[CHRB] Rule Without Law: Prolonged Pre-Trial Detentions of Human Rights Defenders (1/23-29, 2015)Comments Off on [CHRB] Rule Without Law: Prolonged Pre-Trial Detentions of Human Rights Defenders (1/23-29, 2015)
China Human Rights Briefing
January 23-29, 2015
- Rule Without Law: Prolonged Pre-Trial Detentions of Human Rights Defenders
- After Enforced Disappearance of 110 days, An Activist Is Released
Rule Without Law: Prolonged Pre-Trial Detentions of Human Rights Defenders
During a string of crackdowns since the spring of 2013, CHRD has documented an alarming number of excessive pre-trial detentions of human rights defenders (HRDs), who were not brought in front of a judge after having been in police custody for at least eight months, and with some held for more than a year-and-a-half. Such prolonged detentions violate Chinese law, and they have seemingly increased even as President Xi Jinping, who came into office in March 2013, has touted a principle to “rule the country with law.”
Among HRDs detained and then formally arrested in the crackdown on free assembly, association, and expression in 2013 and during suppression around the 25th anniversary of the Tiananmen Massacre in May and June 2014, the following individuals have been in police custody for at least eight months without being brought before a judge (detention lengths are indicated):
- For over 20 months: Huang Wenxun (黄文勋), Yuan Fengchu (袁奉初, aka Yuan Bing 袁兵), and Yuan Xiaohua (袁小华) in Chibi City, Hubei Province;
- For nearly nine months: Pu Zhiqiang (浦志强) and Qu Zhenhong (屈振红) in Beijing; Tang Jingling (唐荆陵), Wang Qingying (王清营), and Yuan Xinting (袁新亭) in Guangzhou; and Jiang Lijun (姜力均) and Sun Haiyang (孙海样) in Liaoning Province; Sheng Guan (圣观, real name Xu Zhiqiang 徐志强) and Huang Jingyi (黄静怡, real name Huang Fangmei, 黄芳梅) in Wuhan City, Hubei Province; and Jia Lingmin (贾灵敏), Dong Guangping (董广平), Hou Shuai (侯帅), and Yu Shiwen (于世文) in Zhengzhou City, Henan Province;
These individuals should never have been detained in the first place for exercising their rights to freedom of expression, assembly, or association, and for doing human rights or legal work, and they should be released immediately. In these cases, police and prosecutors have seemingly worked in concert to exploit loopholes in China’s Criminal Procedure Law (CPL) for political ends. Many of these HRDs have been held under incommunicado detention and denied lawyer visits. In addition, CHRD has documented that some have been tortured, including by being beaten, denied adequate medical treatment, or forced to do hard labor.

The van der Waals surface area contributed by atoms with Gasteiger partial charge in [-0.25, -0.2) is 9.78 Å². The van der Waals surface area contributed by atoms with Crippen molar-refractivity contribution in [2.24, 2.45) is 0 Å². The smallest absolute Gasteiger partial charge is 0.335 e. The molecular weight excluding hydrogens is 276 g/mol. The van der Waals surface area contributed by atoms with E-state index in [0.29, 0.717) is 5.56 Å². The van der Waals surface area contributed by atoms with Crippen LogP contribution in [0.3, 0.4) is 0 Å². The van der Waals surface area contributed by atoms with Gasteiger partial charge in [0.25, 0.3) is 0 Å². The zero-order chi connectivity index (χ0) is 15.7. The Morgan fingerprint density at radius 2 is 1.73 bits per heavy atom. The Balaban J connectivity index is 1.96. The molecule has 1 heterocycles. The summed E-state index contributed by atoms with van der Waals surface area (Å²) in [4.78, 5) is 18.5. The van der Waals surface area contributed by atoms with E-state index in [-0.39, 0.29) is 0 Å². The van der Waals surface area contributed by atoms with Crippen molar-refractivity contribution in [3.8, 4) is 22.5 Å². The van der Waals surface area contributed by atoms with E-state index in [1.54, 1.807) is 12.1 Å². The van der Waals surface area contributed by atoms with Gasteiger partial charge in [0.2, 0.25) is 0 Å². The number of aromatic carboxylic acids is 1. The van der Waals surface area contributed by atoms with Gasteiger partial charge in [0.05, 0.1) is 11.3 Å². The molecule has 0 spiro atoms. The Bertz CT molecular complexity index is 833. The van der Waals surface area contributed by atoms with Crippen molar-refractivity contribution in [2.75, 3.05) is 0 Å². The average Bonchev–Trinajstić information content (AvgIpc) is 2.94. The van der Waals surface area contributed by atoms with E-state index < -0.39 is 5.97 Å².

Apparently treating the cases against prominent HRDs as involving “major crimes,” authorities have arbitrarily applied provisions in the CPL, which should actually be applicable in rare, exceptional cases, to deprive them of due process rights. Among the violations is of their right “to trial within a reasonable time or to release,” as stipulated under the International Covenant on Civil and Political Rights (Article 9). China has not ratified this Covenant but, as a signatory, is obligated not to violate it.
The CPL permits criminal detention for 37 days before arrest or release (Article 89). Following a formal arrest, a detainee can face periods of investigation of over one year, as a case is built against them. The CPL gives police between three to 10 months (Articles 154, 156-8) before recommending indictment, but the lengthy period of pre-trial detention is applicable only to cases involving “major crimes” or when the suspect has “committed a new crime,” subject to procuratorate review. After a recommendation for indictment, a procuratorate can send a case back to police twice for more investigation, giving authorities a further six-and-a-half month period before deciding to prosecute (Articles 169, 171).